HRWF PRISONERS DATABASE

 HRWF publishes an annual prisoners database to document FoRB prisoners around the world. We currently document prisoners in over twenty countries. To view the full 2016 prisoners list, click here.


HRWF 2016 Annual Report

Excerpt:

“The Kingdom of Saudi Arabia has a population of around 29 million, although only 20 million of these inhabitants are citizens, as the country has a large expatriate community. The country’s only officially recognized religion is the Hanbali School of Sunni Islam, which is widely regarded as the rigid traditionalist school of Islamic jurisprudence.  All Saudi citizens are subject to this interpretation of Islam over all others. As such there is no legal recognition or protection under the law for religion or belief minorities, which are severely restricted in practice.

Saudi citizens are required to be Muslim, non-Muslims are not permitted to get Saudi citizenship . According to official figures, 85%-90% of Saudi citizens are Sunni and 10%-15% Shia. The country’s sizable expatriate community, which makes up more than 30% of the total population, includes Buddhists, Christians, and Jews, among others. Non-Muslim places of worship and non-Muslim religious gatherings, even in private, are forbidden.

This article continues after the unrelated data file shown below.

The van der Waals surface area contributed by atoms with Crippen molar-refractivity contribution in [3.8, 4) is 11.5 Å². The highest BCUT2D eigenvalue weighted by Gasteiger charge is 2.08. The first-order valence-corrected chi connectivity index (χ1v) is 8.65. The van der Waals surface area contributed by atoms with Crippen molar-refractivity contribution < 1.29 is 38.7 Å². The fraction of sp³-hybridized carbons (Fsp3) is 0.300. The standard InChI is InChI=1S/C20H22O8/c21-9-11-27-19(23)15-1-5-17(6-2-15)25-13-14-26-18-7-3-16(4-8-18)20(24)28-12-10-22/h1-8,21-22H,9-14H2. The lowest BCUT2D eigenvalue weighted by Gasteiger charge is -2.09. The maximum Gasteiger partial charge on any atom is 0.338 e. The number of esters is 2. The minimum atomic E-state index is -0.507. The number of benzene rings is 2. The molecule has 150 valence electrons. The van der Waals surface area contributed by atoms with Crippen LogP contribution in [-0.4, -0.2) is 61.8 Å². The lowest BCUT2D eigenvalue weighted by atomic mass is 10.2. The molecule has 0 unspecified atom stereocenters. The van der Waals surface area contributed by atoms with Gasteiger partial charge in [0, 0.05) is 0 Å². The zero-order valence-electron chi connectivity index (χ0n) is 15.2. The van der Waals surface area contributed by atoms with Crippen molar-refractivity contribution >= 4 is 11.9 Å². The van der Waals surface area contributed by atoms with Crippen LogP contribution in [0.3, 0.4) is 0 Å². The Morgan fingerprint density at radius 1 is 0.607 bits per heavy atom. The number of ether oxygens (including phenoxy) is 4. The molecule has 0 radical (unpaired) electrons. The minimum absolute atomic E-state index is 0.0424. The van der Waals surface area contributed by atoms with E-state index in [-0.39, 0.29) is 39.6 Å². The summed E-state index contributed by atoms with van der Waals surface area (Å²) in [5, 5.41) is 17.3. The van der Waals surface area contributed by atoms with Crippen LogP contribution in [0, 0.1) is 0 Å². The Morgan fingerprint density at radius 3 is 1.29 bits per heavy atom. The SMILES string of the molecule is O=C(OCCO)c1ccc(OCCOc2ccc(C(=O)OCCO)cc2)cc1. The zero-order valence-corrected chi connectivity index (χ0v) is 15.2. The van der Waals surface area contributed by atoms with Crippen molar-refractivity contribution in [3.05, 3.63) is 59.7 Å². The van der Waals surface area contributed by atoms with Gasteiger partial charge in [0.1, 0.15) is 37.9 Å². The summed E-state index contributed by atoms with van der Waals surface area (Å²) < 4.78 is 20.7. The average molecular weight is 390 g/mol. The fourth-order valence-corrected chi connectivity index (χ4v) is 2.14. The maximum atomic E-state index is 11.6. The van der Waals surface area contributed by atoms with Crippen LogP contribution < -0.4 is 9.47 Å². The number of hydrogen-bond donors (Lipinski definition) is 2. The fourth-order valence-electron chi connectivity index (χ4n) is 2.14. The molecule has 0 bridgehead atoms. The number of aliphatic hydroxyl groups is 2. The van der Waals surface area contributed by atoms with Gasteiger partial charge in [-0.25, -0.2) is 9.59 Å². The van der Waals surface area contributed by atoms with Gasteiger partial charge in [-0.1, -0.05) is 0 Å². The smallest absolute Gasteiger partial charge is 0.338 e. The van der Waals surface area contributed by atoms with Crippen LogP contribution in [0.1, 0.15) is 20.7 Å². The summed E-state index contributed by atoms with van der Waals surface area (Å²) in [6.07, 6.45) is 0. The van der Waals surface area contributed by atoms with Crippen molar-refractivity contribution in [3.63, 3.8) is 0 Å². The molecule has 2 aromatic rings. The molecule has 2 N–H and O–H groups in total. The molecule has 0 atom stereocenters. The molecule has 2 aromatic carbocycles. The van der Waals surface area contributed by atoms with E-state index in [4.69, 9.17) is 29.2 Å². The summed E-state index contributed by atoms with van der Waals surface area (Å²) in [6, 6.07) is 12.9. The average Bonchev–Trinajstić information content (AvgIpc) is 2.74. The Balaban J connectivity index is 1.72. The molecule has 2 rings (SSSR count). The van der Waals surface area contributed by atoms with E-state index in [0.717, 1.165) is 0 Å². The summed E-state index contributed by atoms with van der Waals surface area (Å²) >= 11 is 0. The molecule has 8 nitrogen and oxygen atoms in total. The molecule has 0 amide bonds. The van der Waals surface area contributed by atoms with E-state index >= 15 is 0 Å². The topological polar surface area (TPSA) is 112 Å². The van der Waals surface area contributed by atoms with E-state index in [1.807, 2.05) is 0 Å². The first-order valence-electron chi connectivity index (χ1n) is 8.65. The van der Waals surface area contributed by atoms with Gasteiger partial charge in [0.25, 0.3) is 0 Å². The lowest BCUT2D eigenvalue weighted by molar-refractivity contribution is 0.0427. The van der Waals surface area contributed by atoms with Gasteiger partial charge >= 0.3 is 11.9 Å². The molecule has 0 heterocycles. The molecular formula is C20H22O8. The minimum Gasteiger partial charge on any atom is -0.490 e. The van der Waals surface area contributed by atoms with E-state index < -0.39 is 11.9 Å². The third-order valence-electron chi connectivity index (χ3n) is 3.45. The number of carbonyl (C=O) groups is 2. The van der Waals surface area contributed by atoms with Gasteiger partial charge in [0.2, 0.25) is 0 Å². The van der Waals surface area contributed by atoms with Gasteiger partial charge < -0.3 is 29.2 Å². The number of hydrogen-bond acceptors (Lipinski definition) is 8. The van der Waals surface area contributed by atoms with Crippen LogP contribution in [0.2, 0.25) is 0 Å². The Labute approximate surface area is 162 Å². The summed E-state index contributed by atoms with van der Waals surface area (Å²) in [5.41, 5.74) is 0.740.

Saudi Arabia’s 2014 counterterrorism law, the Penal Law for Crimes of Terrorism and its Financing, and a series of subsequent royal decrees create a legal framework that criminalizes terrorism as virtually all forms of peaceful dissent and free expression, including criticizing the government’s interpretation of Islam or advocating atheism. Under the new law, which went into effect in February 2014, a conviction could result in a prison term ranging from three to twenty years. The Interior Ministry’s March 2014 regulations state that, under the new law, terrorism includes ‘[c]alling for atheist thought in any form, or calling into question the fundamentals of the Islamic religion on which this country is based.’ While Saudi Shari’ah courts already permit judges to criminalize various forms of peaceful dissent, the new law provides an additional mechanism to classify actions considered blasphemous or advocating atheism as terrorism. Since the law went into effect, some human rights defenders and atheists reportedly have been charged and convicted under the law…”

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